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On This Day in Music… April 18, 1964: Mark Berry, aka Bez is Born... Twenty-Five Years Later, He Became Pop Music's Most Unlikely Star

The story of how Bez came to be a part of the Happy Mondays is as ridiculous, as funny, and as endearingly shambolic as the man himself.

Source: Mark Obstfeld / WENN/Newscom/The Mega Agency

Bez has somehow, wonderfully, become a national treasure.

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Some men are born great, some achieve greatness, and some have greatness thrust upon them. And some, as Shakespeare might have added if he’d been born four centuries later, get dragged on stage by a friend while off their face and somehow become the most recognizable member of the band, despite playing nothing more complicated than a pair of maracas.

The man the world would come to know as Bez was born Mark Berry in Bolton, Lancashire on April 18, 1964, and brought up in Little Hulton, Salford, where he fell in with local scallywag Shaun Ryder.

“I first met him when he came round with a mate we had in common to pick up some gear,” Shaun later recalled. “We got on like a house on fire. It was love at first sight. Back in those days, it was a constant hustle, doing bits of this and that to make it through to our next giro. I always shared my giro with Bez, but when he’d get his, he’d disappear for five days and then come back with nothing.”

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bez shaun ryder
Source: mega

Bez and Shaun Ryder: nothing to see here, officer.

By 1983, aged 19, he had moved into Shaun’s flat, where he witnessed the beginnings of what would become the Happy Mondays – at that time little more than a band of troublemakers centered around Shaun and brother Paul Ryder and so named (so one of the stories go, at least) after the local slang for the day that unemployment benefits were issued. (Shaun later disputed that story, claiming he invented the name on the spot and never got round to thinking of a better one.)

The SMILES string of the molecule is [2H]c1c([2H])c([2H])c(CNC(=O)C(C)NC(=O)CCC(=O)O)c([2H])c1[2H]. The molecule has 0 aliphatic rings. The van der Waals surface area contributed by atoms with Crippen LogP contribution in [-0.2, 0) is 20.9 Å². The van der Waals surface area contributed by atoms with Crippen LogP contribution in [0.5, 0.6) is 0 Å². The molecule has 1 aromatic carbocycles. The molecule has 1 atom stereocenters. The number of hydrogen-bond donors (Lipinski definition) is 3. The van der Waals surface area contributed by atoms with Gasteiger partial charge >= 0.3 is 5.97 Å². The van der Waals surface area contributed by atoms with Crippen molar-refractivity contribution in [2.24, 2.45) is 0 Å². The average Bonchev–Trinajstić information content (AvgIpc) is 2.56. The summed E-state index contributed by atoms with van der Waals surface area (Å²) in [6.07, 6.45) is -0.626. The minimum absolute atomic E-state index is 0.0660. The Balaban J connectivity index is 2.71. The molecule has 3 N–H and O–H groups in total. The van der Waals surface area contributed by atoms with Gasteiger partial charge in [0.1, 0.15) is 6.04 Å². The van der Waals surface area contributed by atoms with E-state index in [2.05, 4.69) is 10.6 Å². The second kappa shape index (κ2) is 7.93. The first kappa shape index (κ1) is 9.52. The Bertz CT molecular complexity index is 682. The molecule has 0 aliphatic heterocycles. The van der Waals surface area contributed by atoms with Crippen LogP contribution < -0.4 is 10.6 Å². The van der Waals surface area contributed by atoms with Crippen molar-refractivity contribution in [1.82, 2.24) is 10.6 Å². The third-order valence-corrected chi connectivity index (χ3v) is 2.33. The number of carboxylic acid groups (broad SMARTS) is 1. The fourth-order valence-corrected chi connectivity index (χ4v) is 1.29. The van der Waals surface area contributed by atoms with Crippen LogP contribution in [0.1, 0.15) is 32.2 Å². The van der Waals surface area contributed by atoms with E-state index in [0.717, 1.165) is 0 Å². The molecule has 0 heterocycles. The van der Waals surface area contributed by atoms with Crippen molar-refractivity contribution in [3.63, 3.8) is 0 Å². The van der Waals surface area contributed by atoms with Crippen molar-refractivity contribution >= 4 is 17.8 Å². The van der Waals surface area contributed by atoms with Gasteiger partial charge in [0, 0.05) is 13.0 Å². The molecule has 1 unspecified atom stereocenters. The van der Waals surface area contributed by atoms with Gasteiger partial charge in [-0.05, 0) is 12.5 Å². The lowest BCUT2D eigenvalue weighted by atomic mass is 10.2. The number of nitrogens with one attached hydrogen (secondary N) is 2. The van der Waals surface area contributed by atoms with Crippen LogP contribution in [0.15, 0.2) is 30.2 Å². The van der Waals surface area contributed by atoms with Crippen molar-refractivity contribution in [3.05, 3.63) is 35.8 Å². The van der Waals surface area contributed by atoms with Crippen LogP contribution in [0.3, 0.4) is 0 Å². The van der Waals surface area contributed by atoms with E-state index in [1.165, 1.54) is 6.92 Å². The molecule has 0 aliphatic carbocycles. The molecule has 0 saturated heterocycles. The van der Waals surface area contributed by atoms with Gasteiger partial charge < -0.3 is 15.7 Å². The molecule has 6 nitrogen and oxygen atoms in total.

Though he was a constant presence in band rehearsals, Bez was never a fully-fledged “member” – given that he couldn’t actually sing or play an instrument – so much as an unofficial mascot. A few years later that situation would be amplified in the most ridiculous, and endearingly ramshackle, way possible… and, quite by accident, give the Happy Mondays a touch of magic.

In 1985 Hacienda DJ Mike Pickering and Factory Records supremo Tony Wilson staged a Battle of the Bands contest at the Manchester club. According to one story, Happy Mondays, who had barely played a gig at all by that point, blagged their way on to the bill thanks to Paul Ryder’s connection to New Order bassist Peter Hook. “It was me that introduced them to Tony (Wilson) as Paul was my postman in Little Hulton,” Hook later recalled.

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bez happy mondays
Source: Mark Obstfeld / WENN/Newscom/The Mega Agency

The Happy Mondays first single 'Freaky Dancin'' was named in honor of Bez.

Interviewed for the 2007 BBC4 documentary Joy Division to Happy Mondays, Shaun Ryder described the talent contest.

“You had one band that was like Culture Club,” he said. “Another band that was like Haircut 100. Another band that was like Madness… and then us. And you know, we was pretty sh-t, we couldn’t really play. I think only about 10 or 15 junkies turned up to watch us, and only because they could blag beer and rob the handbags off the students.”

Perhaps mindful of the fact they had no chance of winning and so might as well make the most of their short time on the Hacienda stage, Ryder dragged best mate Bez up to join them, handing him a pair of maracas and shouting at him to dance.

“I was actually tripping at the time,” Bez later said. “I had no intention of actually going on stage, it was Shaun who actually made me go up because he was so off his head and I just grabbed the set of maracas and started to do that mad dance. It just happened automatically, I didn’t think about it.

“The next day some lass said it was really nice that they let that special needs kid up on the stage last night, but it was just me off me nut shaking me maracas.”

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Naturally, the Mondays’ shambolic performance was reflected in the public vote.

“And of course when the votes came in we was last,” said Ryder. “But when Tony announced it, we’d won it. That was the great thing about Tony. He was like, f--k what they voted.”

Wilson not only apparently overruled the official vote, he also had a word of advice for the band. “Tony Wilson, the Factory Records boss, actually suggested that I joined the band because he enjoyed what I did and so that night I became part of the Happy Mondays,” remembered Bez.

Factory Records signed the Happy Mondays and put out their debut EP the same year. Two years later they released the album Squirrel and G-Man Twenty Four Hour Party People Plastic Face Carnt Smile (White Out) and a year after that, Bummed, which made No. 2 in the British Indie chart. On the sleeve notes, where each band member is credited with the instrument they played, Bez is listed as being simply “Bez”.

By the time the Madchester Rave On EP was released in 1989, Happy Mondays, along with fellow Mancunians the Stone Roses, had become the leading lights of the Madchester scene… and wild-eyed, rubber-limbed, maraca-waving Bez one of the most iconic rock ‘n’ roll stars to do nothing more than… be Bez.


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